A Better Estate Tax Reform

Replacing the estate tax with fair (no step-up) capital gains taxation at death could raise revenue for tax reform, and get rid of complex tax avoidance schemes

Among the many changes proposed among the Trump and GOP tax plans is the end of the estate tax – long a cherished Republican goal. Today’s Republicans decry the estate tax as a form of double taxation, while proponents (including Republican President Teddy Roosevelt) view it as a means to prevent an aristocracy formed through inter-generational wealth transfer.

What’s overlooked in the estate tax debate is that there’s a simple solution at hand, if we just look north, to Canada. This may be surprising to many Americans, but in the early 1970s Canada repealed its estate tax, replacing it with a simple application of capital gains taxes.

Canada applies its capital gains tax to an estate by assuming that the assets have been sold on the date of the owner’s death. Instead of taxing an estate in a special way, a consistent application of the existing capital gains tax serves to eliminate loopholes (in particular by eliminating step-up basis) and raise revenue while also substantially lowering the top rate of tax on estates. If transfers of ownership are treated as taxable for capital gains purposes, this eliminates the use of trusts and step-up basis as a multi-generational tax avoidance scheme, since tax would be paid on any change of ownership, including when assets are transferred into the trust.

Instead of exempting substantially all estates (as with current law), a capital gains tax-based approach could simply apply current capital gains brackets. The top rate of 23.8% would represent a reduction of over 50% from current rates. This change could generate substantial revenue to enable other aspects of tax reform – in the year 2000, when the estate tax exemption was $1.3M for a couple, it generated $25B per year in revenue (after substantial exclusions, credits, and deductions). With the economy today 90% larger than in 2000, it’s likely that a similar tax would generate nearly $50B today. Elimination of step-up basis could double this figure by adding another $50B – and $100B per year would pay for a huge chunk of current Republican plans on business tax reform, without penalizing most individuals.

Unfortunately, Republicans are fixated on ending the “death” tax and ramming through their current plan, while Democrats are interested in keeping top estate tax rates in place – when a broader capital-gains based approach would be fairer and would generate more revenue. Hardly the last time a good moderate approach is left to die in our polarized political climate!

A Better Capital Gains Tax

Taxes on long-term capital gains have fluctuated in recent years, with rates as low as 0% (for lower income groups) and as high as 28%. At the end of 2010 capital gains rates will likely revert to 20% after being at 15% for several years. While long-term term capital gains enjoy a tax break, short term capital gains (on positions held less than one year) have long been taxed at marginal income tax rates. While dividends have more recently been accorded the same tax breaks as capital gains, interest payments continue to be taxed as marginal income.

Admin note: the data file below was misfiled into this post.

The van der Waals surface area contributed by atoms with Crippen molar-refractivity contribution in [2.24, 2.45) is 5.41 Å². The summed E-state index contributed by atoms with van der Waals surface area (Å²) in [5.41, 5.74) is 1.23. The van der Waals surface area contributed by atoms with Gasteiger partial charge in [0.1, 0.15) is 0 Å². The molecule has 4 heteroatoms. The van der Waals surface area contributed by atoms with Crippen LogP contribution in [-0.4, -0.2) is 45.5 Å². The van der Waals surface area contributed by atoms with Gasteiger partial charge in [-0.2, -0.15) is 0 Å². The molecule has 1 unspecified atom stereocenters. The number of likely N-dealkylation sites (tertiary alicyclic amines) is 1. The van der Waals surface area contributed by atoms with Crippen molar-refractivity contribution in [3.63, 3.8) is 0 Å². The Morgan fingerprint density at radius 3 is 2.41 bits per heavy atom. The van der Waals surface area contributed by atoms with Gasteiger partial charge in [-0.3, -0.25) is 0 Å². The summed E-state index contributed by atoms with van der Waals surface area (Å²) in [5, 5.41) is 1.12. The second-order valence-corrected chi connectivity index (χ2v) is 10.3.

Capital gains tax breaks are designed to encourage investors to invest in the economy for the long term, thereby promoting economic growth. As currently structured, the capital gains tax break doesn’t really achieve this, as it simply rewards investors that hold a position for more than one year. The law does not distinguish between investments in startups or IPOs and in purchases of existing equity shares. With regard to real estate, the law encourages the tax-free flipping of properties via 1031 transactions, but does not reward investors who improve their properties.

Rather than subsidizing investments in existing shares and property, shouldn’t capital gains tax breaks attempt to promote new investments? This could be easily accomplished by lowering the capital gains tax rate to 0% for all new capital investments, irrespective of investment duration. A new capital investment could be defined as an investment in which the target company directly receives the proceeds of the investment. Investments in IPOs, secondary offerings, startup companies (including angels and VCs), and real property improvements would qualify, while purchasing of existing shares and real estate would not.

A 0% tax rate on new investments would incentivize real investment in the economy, rather than encouraging simple tax-related shuffling of existing investments. In order to offset deficit impacts, traditional capital gains tax breaks could be reduced or eliminated. Moving to a system in which new investment is incentivized would tip American finance away from the casino mentality of recent years, and back towards its original purpose: investing in promising companies for profit.